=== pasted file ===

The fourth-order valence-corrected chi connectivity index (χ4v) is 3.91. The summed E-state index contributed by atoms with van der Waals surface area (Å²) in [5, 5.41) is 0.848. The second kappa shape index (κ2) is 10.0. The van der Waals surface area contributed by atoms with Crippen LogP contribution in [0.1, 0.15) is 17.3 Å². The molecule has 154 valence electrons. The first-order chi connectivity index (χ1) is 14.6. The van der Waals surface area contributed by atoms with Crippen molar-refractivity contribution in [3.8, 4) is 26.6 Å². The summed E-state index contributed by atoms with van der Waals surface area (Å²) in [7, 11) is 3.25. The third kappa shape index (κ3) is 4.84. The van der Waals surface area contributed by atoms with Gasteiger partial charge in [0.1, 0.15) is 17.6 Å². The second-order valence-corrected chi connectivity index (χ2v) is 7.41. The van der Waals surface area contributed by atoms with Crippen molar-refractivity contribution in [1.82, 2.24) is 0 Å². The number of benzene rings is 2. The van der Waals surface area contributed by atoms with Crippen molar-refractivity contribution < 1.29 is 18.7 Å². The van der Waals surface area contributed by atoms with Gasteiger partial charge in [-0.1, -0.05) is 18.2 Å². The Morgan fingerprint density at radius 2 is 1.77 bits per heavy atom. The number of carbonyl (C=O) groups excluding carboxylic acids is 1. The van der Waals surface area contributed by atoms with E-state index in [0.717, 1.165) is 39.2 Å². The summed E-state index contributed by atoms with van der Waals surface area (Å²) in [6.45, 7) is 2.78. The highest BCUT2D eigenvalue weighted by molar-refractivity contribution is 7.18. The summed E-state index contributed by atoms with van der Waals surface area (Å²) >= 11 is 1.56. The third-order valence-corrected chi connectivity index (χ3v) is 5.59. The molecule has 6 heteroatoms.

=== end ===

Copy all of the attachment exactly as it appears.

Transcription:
The fourth-order valence-corrected chi connectivity index (χ4v) is 3.91. The summed E-state index contributed by atoms with van der Waals surface area (Å²) in [5, 5.41) is 0.848. The second kappa shape index (κ2) is 10.0. The van der Waals surface area contributed by atoms with Crippen LogP contribution in [0.1, 0.15) is 17.3 Å². The molecule has 154 valence electrons. The first-order chi connectivity index (χ1) is 14.6. The van der Waals surface area contributed by atoms with Crippen molar-refractivity contribution in [3.8, 4) is 26.6 Å². The summed E-state index contributed by atoms with van der Waals surface area (Å²) in [7, 11) is 3.25. The third kappa shape index (κ3) is 4.84. The van der Waals surface area contributed by atoms with Gasteiger partial charge in [0.1, 0.15) is 17.6 Å². The second-order valence-corrected chi connectivity index (χ2v) is 7.41. The van der Waals surface area contributed by atoms with Crippen molar-refractivity contribution in [1.82, 2.24) is 0 Å². The number of benzene rings is 2. The van der Waals surface area contributed by atoms with Crippen molar-refractivity contribution < 1.29 is 18.7 Å². The van der Waals surface area contributed by atoms with Gasteiger partial charge in [-0.1, -0.05) is 18.2 Å². The Morgan fingerprint density at radius 2 is 1.77 bits per heavy atom. The number of carbonyl (C=O) groups excluding carboxylic acids is 1. The van der Waals surface area contributed by atoms with E-state index in [0.717, 1.165) is 39.2 Å². The summed E-state index contributed by atoms with van der Waals surface area (Å²) in [6.45, 7) is 2.78. The highest BCUT2D eigenvalue weighted by molar-refractivity contribution is 7.18. The summed E-state index contributed by atoms with van der Waals surface area (Å²) >= 11 is 1.56. The third-order valence-corrected chi connectivity index (χ3v) is 5.59. The molecule has 6 heteroatoms.